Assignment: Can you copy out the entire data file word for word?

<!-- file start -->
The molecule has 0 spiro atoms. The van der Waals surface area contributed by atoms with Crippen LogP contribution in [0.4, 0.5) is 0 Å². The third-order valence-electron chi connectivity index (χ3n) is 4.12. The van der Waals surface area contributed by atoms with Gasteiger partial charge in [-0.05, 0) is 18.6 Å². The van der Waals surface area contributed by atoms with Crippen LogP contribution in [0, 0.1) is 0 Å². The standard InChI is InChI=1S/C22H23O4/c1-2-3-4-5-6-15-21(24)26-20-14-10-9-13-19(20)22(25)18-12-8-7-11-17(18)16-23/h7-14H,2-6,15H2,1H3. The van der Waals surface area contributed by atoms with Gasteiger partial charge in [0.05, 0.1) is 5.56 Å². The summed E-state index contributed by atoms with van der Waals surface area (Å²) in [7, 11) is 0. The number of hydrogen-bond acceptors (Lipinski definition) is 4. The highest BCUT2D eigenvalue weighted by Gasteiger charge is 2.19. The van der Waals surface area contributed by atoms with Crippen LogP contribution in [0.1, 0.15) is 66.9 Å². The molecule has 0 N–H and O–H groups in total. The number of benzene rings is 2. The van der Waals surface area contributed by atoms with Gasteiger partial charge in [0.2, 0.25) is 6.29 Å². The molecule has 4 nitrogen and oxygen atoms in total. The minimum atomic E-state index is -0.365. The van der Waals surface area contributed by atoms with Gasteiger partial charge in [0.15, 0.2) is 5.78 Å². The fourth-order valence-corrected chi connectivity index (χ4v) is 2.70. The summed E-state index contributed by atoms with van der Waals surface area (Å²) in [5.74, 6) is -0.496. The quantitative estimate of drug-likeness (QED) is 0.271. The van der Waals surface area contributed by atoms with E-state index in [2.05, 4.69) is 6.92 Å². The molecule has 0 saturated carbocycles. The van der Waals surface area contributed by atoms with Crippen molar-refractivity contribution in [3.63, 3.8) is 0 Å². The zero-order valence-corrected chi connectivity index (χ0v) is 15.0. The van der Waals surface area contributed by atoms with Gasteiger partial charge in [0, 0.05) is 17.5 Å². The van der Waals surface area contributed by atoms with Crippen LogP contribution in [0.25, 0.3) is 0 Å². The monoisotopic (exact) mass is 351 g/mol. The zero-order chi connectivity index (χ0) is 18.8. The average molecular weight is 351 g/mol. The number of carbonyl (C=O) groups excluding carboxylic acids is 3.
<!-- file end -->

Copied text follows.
The molecule has 0 spiro atoms. The van der Waals surface area contributed by atoms with Crippen LogP contribution in [0.4, 0.5) is 0 Å². The third-order valence-electron chi connectivity index (χ3n) is 4.12. The van der Waals surface area contributed by atoms with Gasteiger partial charge in [-0.05, 0) is 18.6 Å². The van der Waals surface area contributed by atoms with Crippen LogP contribution in [0, 0.1) is 0 Å². The standard InChI is InChI=1S/C22H23O4/c1-2-3-4-5-6-15-21(24)26-20-14-10-9-13-19(20)22(25)18-12-8-7-11-17(18)16-23/h7-14H,2-6,15H2,1H3. The van der Waals surface area contributed by atoms with Gasteiger partial charge in [0.05, 0.1) is 5.56 Å². The summed E-state index contributed by atoms with van der Waals surface area (Å²) in [7, 11) is 0. The number of hydrogen-bond acceptors (Lipinski definition) is 4. The highest BCUT2D eigenvalue weighted by Gasteiger charge is 2.19. The van der Waals surface area contributed by atoms with Crippen LogP contribution in [0.1, 0.15) is 66.9 Å². The molecule has 0 N–H and O–H groups in total. The number of benzene rings is 2. The van der Waals surface area contributed by atoms with Gasteiger partial charge in [0.2, 0.25) is 6.29 Å². The molecule has 4 nitrogen and oxygen atoms in total. The minimum atomic E-state index is -0.365. The van der Waals surface area contributed by atoms with Gasteiger partial charge in [0.15, 0.2) is 5.78 Å². The fourth-order valence-corrected chi connectivity index (χ4v) is 2.70. The summed E-state index contributed by atoms with van der Waals surface area (Å²) in [5.74, 6) is -0.496. The quantitative estimate of drug-likeness (QED) is 0.271. The van der Waals surface area contributed by atoms with E-state index in [2.05, 4.69) is 6.92 Å². The molecule has 0 saturated carbocycles. The van der Waals surface area contributed by atoms with Crippen molar-refractivity contribution in [3.63, 3.8) is 0 Å². The zero-order valence-corrected chi connectivity index (χ0v) is 15.0. The van der Waals surface area contributed by atoms with Gasteiger partial charge in [0, 0.05) is 17.5 Å². The van der Waals surface area contributed by atoms with Crippen LogP contribution in [0.25, 0.3) is 0 Å². The monoisotopic (exact) mass is 351 g/mol. The zero-order chi connectivity index (χ0) is 18.8. The average molecular weight is 351 g/mol. The number of carbonyl (C=O) groups excluding carboxylic acids is 3.